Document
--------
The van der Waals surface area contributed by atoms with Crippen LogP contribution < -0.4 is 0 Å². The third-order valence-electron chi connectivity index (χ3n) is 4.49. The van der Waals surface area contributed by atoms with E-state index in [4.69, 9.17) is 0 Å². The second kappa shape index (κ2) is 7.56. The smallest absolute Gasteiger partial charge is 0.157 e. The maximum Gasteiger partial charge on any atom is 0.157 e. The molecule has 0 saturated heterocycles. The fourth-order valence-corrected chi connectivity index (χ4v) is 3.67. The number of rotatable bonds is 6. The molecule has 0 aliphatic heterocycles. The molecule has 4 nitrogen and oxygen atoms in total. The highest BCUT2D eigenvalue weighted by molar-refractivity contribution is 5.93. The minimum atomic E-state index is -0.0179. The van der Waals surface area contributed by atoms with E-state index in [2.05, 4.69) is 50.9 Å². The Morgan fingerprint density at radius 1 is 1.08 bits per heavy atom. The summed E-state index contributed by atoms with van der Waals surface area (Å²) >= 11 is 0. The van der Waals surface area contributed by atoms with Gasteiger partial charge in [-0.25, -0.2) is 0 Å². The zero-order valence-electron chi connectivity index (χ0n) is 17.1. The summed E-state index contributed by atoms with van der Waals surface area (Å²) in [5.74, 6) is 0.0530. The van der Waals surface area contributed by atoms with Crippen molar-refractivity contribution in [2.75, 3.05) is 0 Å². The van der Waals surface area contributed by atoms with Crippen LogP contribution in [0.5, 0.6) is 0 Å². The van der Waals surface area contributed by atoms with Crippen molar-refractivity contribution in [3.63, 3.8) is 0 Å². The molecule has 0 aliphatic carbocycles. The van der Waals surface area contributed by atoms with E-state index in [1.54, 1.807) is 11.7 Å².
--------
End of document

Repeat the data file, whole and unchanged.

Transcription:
The van der Waals surface area contributed by atoms with Crippen LogP contribution < -0.4 is 0 Å². The third-order valence-electron chi connectivity index (χ3n) is 4.49. The van der Waals surface area contributed by atoms with E-state index in [4.69, 9.17) is 0 Å². The second kappa shape index (κ2) is 7.56. The smallest absolute Gasteiger partial charge is 0.157 e. The maximum Gasteiger partial charge on any atom is 0.157 e. The molecule has 0 saturated heterocycles. The fourth-order valence-corrected chi connectivity index (χ4v) is 3.67. The number of rotatable bonds is 6. The molecule has 0 aliphatic heterocycles. The molecule has 4 nitrogen and oxygen atoms in total. The highest BCUT2D eigenvalue weighted by molar-refractivity contribution is 5.93. The minimum atomic E-state index is -0.0179. The van der Waals surface area contributed by atoms with E-state index in [2.05, 4.69) is 50.9 Å². The Morgan fingerprint density at radius 1 is 1.08 bits per heavy atom. The summed E-state index contributed by atoms with van der Waals surface area (Å²) >= 11 is 0. The van der Waals surface area contributed by atoms with Gasteiger partial charge in [-0.25, -0.2) is 0 Å². The zero-order valence-electron chi connectivity index (χ0n) is 17.1. The summed E-state index contributed by atoms with van der Waals surface area (Å²) in [5.74, 6) is 0.0530. The van der Waals surface area contributed by atoms with Crippen molar-refractivity contribution in [2.75, 3.05) is 0 Å². The van der Waals surface area contributed by atoms with Crippen LogP contribution in [0.5, 0.6) is 0 Å². The van der Waals surface area contributed by atoms with Crippen molar-refractivity contribution in [3.63, 3.8) is 0 Å². The molecule has 0 aliphatic carbocycles. The van der Waals surface area contributed by atoms with E-state index in [1.54, 1.807) is 11.7 Å².